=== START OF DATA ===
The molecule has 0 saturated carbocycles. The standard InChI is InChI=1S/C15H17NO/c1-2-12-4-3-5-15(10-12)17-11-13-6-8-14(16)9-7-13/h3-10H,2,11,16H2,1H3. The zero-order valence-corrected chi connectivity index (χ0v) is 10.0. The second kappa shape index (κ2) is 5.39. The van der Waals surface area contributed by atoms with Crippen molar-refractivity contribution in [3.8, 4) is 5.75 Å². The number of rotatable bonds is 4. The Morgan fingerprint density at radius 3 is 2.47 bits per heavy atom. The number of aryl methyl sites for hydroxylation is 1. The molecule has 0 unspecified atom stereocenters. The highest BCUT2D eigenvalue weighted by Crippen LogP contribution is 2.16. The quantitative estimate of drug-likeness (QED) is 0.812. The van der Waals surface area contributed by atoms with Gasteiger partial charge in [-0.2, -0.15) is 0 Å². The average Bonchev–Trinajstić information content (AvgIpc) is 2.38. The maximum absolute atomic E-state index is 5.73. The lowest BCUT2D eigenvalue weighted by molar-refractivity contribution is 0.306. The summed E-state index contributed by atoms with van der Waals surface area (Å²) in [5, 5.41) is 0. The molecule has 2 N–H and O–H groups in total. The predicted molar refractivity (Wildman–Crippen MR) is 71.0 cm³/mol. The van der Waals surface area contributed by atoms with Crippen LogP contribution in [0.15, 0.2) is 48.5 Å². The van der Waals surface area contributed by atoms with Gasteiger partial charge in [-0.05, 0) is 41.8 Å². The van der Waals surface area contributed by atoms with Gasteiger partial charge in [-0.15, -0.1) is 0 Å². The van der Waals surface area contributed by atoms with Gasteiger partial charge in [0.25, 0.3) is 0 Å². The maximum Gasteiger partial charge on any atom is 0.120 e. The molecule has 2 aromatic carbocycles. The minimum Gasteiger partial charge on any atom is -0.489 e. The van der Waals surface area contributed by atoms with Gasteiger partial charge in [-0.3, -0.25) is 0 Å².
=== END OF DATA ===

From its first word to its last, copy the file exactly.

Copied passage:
The molecule has 0 saturated carbocycles. The standard InChI is InChI=1S/C15H17NO/c1-2-12-4-3-5-15(10-12)17-11-13-6-8-14(16)9-7-13/h3-10H,2,11,16H2,1H3. The zero-order valence-corrected chi connectivity index (χ0v) is 10.0. The second kappa shape index (κ2) is 5.39. The van der Waals surface area contributed by atoms with Crippen molar-refractivity contribution in [3.8, 4) is 5.75 Å². The number of rotatable bonds is 4. The Morgan fingerprint density at radius 3 is 2.47 bits per heavy atom. The number of aryl methyl sites for hydroxylation is 1. The molecule has 0 unspecified atom stereocenters. The highest BCUT2D eigenvalue weighted by Crippen LogP contribution is 2.16. The quantitative estimate of drug-likeness (QED) is 0.812. The van der Waals surface area contributed by atoms with Gasteiger partial charge in [-0.2, -0.15) is 0 Å². The average Bonchev–Trinajstić information content (AvgIpc) is 2.38. The maximum absolute atomic E-state index is 5.73. The lowest BCUT2D eigenvalue weighted by molar-refractivity contribution is 0.306. The summed E-state index contributed by atoms with van der Waals surface area (Å²) in [5, 5.41) is 0. The molecule has 2 N–H and O–H groups in total. The predicted molar refractivity (Wildman–Crippen MR) is 71.0 cm³/mol. The van der Waals surface area contributed by atoms with Crippen LogP contribution in [0.15, 0.2) is 48.5 Å². The van der Waals surface area contributed by atoms with Gasteiger partial charge in [-0.05, 0) is 41.8 Å². The van der Waals surface area contributed by atoms with Gasteiger partial charge in [-0.15, -0.1) is 0 Å². The van der Waals surface area contributed by atoms with Gasteiger partial charge in [0.25, 0.3) is 0 Å². The maximum Gasteiger partial charge on any atom is 0.120 e. The molecule has 2 aromatic carbocycles. The minimum Gasteiger partial charge on any atom is -0.489 e. The van der Waals surface area contributed by atoms with Gasteiger partial charge in [-0.3, -0.25) is 0 Å².